This is a movie with a political viewpoint that is unmistakably leftist. Fox and the people in his world are separated from Eugen and the people in his world by barriers of class, education, and social pretension. Fox is fooled by appearances into believing that Eugen and his social group are superior to him, whereas the truth is that they are without exception relentlessly self-centered, materialistic, and predatory. All the while he and Fox are living together, Eugen is two-timing him with his ex-lover. Eugen's family tolerate Fox only because they need his money to save their bankrupt business. Eugen's snobbish friends make fun of Fox behind his back then exploit his connection with Eugen to bilk him after Eugen goes on a Pygmalion-like campaign to reinvent Fox in a more socially acceptable incarnation. Fox's sister Hedwig sums up the situation succinctly: "Fox the lottery king, conned like a sucker."
It takes the naive Fox awhile to realize that Eugen's treatment of him is utterly manipulative. When he does, at first he ignores the truth, blinded by his love for Eugen, then accepts it with stoical resignation. A good example is the way Eugen maneuvers Fox into buying a new car. He casually drops hints about the age and condition of his present car, then waits for Fox to suggest that he buy Eugen a new one. By this point it's clear that Fox is aware of the way he's being used, but he simply goes along with it to please his lover. The same thing happens when Eugen offhandedly remarks after an argument that they've been working too hard and could use a change. By now attuned to his lover's covert wheedling, Fox immediately suggests that they take a vacation, and soon they're on their way to Morocco.
By the end of the picture, Fox, who starts out naive and trusting, becomes a willing victim of the cynically exploitative Eugen. Even that, though, doesn't keep their relationship from deteriorating into a one-sided affair, with Fox desperately trying to maintain the relationship and Eugen reacting coldly to attempts at physical or emotional intimacy. In the end, their relationship is no different from any other that is doomed to fail because the participants are too divided by class and education and their basic attitudes toward the treatment of others.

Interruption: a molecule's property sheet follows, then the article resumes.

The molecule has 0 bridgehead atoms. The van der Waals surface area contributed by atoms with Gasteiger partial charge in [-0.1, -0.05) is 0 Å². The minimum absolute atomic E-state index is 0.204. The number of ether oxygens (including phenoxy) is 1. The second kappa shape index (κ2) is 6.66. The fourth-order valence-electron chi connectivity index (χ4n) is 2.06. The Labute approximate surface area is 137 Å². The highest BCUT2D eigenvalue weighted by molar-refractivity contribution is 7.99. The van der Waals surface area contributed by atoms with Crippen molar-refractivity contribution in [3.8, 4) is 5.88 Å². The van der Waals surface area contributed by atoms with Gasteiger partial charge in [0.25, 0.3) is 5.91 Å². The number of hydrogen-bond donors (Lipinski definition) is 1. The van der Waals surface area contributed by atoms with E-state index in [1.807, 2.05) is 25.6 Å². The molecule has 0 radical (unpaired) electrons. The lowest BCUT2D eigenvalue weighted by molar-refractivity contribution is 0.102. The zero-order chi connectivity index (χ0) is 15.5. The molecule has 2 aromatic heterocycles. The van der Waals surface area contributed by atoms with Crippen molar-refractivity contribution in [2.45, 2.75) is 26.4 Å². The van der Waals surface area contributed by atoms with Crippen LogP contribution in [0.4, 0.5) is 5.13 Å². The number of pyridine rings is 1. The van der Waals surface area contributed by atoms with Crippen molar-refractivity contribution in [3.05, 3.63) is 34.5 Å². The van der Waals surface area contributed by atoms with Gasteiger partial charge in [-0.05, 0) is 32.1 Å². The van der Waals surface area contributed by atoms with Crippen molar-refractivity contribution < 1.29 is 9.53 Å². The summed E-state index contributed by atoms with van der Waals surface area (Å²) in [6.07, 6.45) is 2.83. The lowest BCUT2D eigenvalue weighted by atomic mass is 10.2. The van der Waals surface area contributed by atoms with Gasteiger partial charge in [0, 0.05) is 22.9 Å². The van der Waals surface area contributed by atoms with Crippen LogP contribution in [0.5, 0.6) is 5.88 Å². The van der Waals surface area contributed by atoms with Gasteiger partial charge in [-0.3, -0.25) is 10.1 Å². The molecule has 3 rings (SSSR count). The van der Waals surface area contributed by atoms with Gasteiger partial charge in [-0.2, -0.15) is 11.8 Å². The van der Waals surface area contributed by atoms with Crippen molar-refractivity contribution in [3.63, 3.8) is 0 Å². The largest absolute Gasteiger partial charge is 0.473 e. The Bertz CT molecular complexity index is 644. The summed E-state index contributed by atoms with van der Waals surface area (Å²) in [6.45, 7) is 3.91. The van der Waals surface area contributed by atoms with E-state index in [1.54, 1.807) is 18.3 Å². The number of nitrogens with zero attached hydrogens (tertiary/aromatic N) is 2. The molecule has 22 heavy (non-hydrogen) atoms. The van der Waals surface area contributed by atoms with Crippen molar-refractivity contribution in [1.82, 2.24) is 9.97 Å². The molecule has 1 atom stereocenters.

I hope I haven't made Fox and His Friends sound like a polemical screed on the exploitation of the underclasses by a privileged and corrupt bourgeoisie, because there's much more to the film than its unabashedly leftist view of human and social relations. The motivations of the characters may be transparent to us—if unfortunately not to the innocently trusting Fox—but all the characters in the film down to the most minor are wholly individualized, and fully imagined and inhabited. The film is always compelling, never schematic or predictable, and at times even quite funny in a drolly satirical way. Visually, it's beautifully realized even in its smallest details and adroitly photographed by Michael Ballhaus, who went on to work on several of Martin Scorsese's films.
But the heart of the film is Fox himself, a tragic modern-day Candide feeling his way through a treacherous world in which love and happiness invariably prove to be illusory. Fassbinder occasionally took small parts in his films, but in Fox and His Friends he carries the film. It's a subtle, sensitive, and ultimately heartbreaking performance that seems so natural it might make you believe Fassbinder isn't acting at all, but playing himself. Maybe there is something of himself in the childlike Fox, but there's no way that someone as uncomplicated as Fox could have produced something as observant and poignant and dramatically sophisticated as this wonderful film.